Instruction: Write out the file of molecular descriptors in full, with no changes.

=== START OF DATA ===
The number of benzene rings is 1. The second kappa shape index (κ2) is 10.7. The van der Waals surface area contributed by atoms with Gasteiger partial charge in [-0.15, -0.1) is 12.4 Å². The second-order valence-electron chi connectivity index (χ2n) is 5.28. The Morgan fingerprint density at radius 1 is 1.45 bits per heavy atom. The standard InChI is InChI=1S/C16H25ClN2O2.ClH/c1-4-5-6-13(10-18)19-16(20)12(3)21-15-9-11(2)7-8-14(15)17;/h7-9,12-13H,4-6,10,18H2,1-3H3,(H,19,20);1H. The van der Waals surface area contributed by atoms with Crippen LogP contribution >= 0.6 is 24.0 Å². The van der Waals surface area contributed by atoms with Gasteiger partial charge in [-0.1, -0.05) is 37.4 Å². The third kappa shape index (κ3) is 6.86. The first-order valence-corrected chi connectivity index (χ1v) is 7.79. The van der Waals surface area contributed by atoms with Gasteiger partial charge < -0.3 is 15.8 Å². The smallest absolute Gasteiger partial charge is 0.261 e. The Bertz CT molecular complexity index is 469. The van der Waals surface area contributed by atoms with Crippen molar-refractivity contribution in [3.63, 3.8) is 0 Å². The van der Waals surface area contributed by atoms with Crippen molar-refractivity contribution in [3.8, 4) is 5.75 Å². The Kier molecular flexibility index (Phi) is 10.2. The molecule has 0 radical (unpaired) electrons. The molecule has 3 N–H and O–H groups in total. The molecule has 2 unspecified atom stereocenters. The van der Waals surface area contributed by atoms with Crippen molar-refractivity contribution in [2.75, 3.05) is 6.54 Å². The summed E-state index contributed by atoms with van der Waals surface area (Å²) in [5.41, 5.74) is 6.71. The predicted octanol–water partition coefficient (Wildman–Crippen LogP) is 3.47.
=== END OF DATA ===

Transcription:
The number of benzene rings is 1. The second kappa shape index (κ2) is 10.7. The van der Waals surface area contributed by atoms with Gasteiger partial charge in [-0.15, -0.1) is 12.4 Å². The second-order valence-electron chi connectivity index (χ2n) is 5.28. The Morgan fingerprint density at radius 1 is 1.45 bits per heavy atom. The standard InChI is InChI=1S/C16H25ClN2O2.ClH/c1-4-5-6-13(10-18)19-16(20)12(3)21-15-9-11(2)7-8-14(15)17;/h7-9,12-13H,4-6,10,18H2,1-3H3,(H,19,20);1H. The van der Waals surface area contributed by atoms with Crippen LogP contribution >= 0.6 is 24.0 Å². The van der Waals surface area contributed by atoms with Gasteiger partial charge in [-0.1, -0.05) is 37.4 Å². The third kappa shape index (κ3) is 6.86. The first-order valence-corrected chi connectivity index (χ1v) is 7.79. The van der Waals surface area contributed by atoms with Gasteiger partial charge < -0.3 is 15.8 Å². The smallest absolute Gasteiger partial charge is 0.261 e. The Bertz CT molecular complexity index is 469. The van der Waals surface area contributed by atoms with Crippen molar-refractivity contribution in [3.63, 3.8) is 0 Å². The van der Waals surface area contributed by atoms with Crippen molar-refractivity contribution in [3.8, 4) is 5.75 Å². The Kier molecular flexibility index (Phi) is 10.2. The molecule has 0 radical (unpaired) electrons. The molecule has 3 N–H and O–H groups in total. The molecule has 2 unspecified atom stereocenters. The van der Waals surface area contributed by atoms with Crippen molar-refractivity contribution in [2.75, 3.05) is 6.54 Å². The summed E-state index contributed by atoms with van der Waals surface area (Å²) in [5.41, 5.74) is 6.71. The predicted octanol–water partition coefficient (Wildman–Crippen LogP) is 3.47.